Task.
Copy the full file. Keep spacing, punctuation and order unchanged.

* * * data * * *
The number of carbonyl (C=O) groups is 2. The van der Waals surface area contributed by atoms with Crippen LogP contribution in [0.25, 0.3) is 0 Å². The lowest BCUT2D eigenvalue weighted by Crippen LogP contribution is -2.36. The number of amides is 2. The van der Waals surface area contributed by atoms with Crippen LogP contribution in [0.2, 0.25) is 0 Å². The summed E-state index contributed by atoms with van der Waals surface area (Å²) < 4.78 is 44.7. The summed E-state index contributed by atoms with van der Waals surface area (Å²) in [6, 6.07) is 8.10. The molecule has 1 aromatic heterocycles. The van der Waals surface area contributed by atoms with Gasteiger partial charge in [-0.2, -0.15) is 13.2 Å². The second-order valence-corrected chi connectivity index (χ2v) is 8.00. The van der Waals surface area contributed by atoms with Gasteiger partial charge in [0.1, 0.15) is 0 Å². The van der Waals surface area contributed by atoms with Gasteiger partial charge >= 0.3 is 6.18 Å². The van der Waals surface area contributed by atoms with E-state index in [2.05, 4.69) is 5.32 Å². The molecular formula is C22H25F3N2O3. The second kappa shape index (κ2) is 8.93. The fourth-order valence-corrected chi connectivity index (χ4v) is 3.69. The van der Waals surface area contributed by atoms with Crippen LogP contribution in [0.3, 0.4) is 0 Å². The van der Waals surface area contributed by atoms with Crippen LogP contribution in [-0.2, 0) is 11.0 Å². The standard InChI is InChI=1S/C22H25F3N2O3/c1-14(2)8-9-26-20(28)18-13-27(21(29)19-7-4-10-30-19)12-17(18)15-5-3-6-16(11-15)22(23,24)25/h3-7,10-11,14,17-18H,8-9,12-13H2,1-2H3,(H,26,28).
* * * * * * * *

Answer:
The number of carbonyl (C=O) groups is 2. The van der Waals surface area contributed by atoms with Crippen LogP contribution in [0.25, 0.3) is 0 Å². The lowest BCUT2D eigenvalue weighted by Crippen LogP contribution is -2.36. The number of amides is 2. The van der Waals surface area contributed by atoms with Crippen LogP contribution in [0.2, 0.25) is 0 Å². The summed E-state index contributed by atoms with van der Waals surface area (Å²) < 4.78 is 44.7. The summed E-state index contributed by atoms with van der Waals surface area (Å²) in [6, 6.07) is 8.10. The molecule has 1 aromatic heterocycles. The van der Waals surface area contributed by atoms with Gasteiger partial charge in [-0.2, -0.15) is 13.2 Å². The second-order valence-corrected chi connectivity index (χ2v) is 8.00. The van der Waals surface area contributed by atoms with Gasteiger partial charge in [0.1, 0.15) is 0 Å². The van der Waals surface area contributed by atoms with Gasteiger partial charge >= 0.3 is 6.18 Å². The van der Waals surface area contributed by atoms with E-state index in [2.05, 4.69) is 5.32 Å². The molecular formula is C22H25F3N2O3. The second kappa shape index (κ2) is 8.93. The fourth-order valence-corrected chi connectivity index (χ4v) is 3.69. The van der Waals surface area contributed by atoms with Crippen LogP contribution in [0.3, 0.4) is 0 Å². The van der Waals surface area contributed by atoms with Crippen LogP contribution in [-0.2, 0) is 11.0 Å². The standard InChI is InChI=1S/C22H25F3N2O3/c1-14(2)8-9-26-20(28)18-13-27(21(29)19-7-4-10-30-19)12-17(18)15-5-3-6-16(11-15)22(23,24)25/h3-7,10-11,14,17-18H,8-9,12-13H2,1-2H3,(H,26,28).